The highest mountain in Japan, Mt. Fuji is 3,776 meters above sea level, and is located more or less in the center of Japan, stretching over Shizuoka and Yamanashi prefectures.
Worship of Fujisan
The worship of Fujisan is unique in nature, centering on efforts to draw power from the deities-residing on the mountain and to experience of a symbolic death and rebirth in the course of making worship-ascents from the slopes to the summit of the mountain and pilgrimages to religious sites at the foot of the mountain.
As the beliefs, ceremonies, and religious activities of Fujisan-worship evolved, the awe that the volcanic Fujisan inspired gave birth to traditions that emphasized coexistence with nature, and that in turn evolved into traditions focused on reverence and affection for Fujisan’s majestic form and gratitude for the blessings it provides through the springs at its base and other natural attributes. The essence of those traditions has transcended the ages and continues to be faithfully preserved to the present day, influencing the form and spirit of contemporary ascents of the mountain and pilgrimages to the sites on and at the base of Fujisan.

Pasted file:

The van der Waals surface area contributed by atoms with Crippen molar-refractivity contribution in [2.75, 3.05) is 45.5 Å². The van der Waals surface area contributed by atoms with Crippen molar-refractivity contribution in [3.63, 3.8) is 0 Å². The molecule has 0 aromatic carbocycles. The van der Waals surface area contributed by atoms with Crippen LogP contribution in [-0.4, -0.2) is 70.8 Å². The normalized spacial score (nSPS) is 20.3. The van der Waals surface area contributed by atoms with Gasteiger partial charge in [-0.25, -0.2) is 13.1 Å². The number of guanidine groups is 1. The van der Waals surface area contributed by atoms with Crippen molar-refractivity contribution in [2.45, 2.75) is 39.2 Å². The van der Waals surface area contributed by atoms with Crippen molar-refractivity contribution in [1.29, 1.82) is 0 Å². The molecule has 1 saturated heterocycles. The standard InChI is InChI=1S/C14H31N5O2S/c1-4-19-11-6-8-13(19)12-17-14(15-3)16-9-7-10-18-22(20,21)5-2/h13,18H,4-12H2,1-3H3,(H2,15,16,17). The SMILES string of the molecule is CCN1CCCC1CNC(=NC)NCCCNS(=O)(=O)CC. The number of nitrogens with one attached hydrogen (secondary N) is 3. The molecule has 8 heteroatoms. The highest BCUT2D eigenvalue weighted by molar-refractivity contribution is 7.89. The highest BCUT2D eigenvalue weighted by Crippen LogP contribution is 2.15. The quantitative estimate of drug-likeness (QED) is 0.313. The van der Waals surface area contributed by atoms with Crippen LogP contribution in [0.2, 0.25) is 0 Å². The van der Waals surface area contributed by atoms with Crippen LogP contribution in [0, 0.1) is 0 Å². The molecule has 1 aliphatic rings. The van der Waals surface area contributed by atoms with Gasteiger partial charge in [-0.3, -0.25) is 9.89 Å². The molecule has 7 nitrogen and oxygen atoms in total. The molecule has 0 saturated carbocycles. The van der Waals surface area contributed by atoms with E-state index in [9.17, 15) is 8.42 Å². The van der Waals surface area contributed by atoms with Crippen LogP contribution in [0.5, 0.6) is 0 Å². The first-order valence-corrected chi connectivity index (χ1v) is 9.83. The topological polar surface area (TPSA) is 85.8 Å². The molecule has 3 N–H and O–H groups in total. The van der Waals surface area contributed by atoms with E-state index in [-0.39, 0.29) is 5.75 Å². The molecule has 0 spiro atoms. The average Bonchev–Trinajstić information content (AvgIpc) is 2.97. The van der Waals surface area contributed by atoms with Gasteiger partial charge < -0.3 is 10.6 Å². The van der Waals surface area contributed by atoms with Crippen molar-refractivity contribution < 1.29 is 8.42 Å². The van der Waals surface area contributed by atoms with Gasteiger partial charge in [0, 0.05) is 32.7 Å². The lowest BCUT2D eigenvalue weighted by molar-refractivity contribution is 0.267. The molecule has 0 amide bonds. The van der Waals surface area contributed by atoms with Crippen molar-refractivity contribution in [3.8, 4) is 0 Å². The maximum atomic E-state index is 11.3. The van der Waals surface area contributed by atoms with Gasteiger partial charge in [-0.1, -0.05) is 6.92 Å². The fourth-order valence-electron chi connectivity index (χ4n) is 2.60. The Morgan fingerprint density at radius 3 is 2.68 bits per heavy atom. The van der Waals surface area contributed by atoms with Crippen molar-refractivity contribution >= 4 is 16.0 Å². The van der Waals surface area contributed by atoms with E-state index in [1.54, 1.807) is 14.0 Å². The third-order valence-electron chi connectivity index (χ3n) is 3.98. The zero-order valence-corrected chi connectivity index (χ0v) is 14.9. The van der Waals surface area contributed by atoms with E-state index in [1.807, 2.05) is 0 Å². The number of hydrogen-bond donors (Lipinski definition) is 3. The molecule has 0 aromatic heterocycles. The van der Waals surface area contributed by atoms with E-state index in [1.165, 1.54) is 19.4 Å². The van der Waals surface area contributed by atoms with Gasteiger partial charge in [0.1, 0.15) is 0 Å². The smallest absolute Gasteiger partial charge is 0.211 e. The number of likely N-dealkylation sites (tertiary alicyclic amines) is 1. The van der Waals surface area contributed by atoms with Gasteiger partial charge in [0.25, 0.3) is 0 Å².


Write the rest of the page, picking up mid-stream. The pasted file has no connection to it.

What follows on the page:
Fujisan Mountain Area
In addition, these traditions served as inspiration for the ukiyo-e prints by Katsushika Hokusai (ca. 1760-1849) and Utagawa Hiroshige (1797-1858), depicting the many facets of Fujisan, and as the wellspring for the transformation of Fujisan into an iconic figure with outstanding universal significance. In this way, Fujisan has become a significant symbol of Japan and Japanese culture.
The property is comprised of 25 component parts centered on the Fujisan Mountain Area. Which include Fiji Five lakes, pilgrims routes, Sengen jinja shirens, Oshi lodging houses, Oshino Hakkai Springs, Funatsu and Yoshida lava tree molds, Hitoana Fuji-ko Iseki, Shiraito no Taki waterfalls and Mihonomatsubara pine tree grove.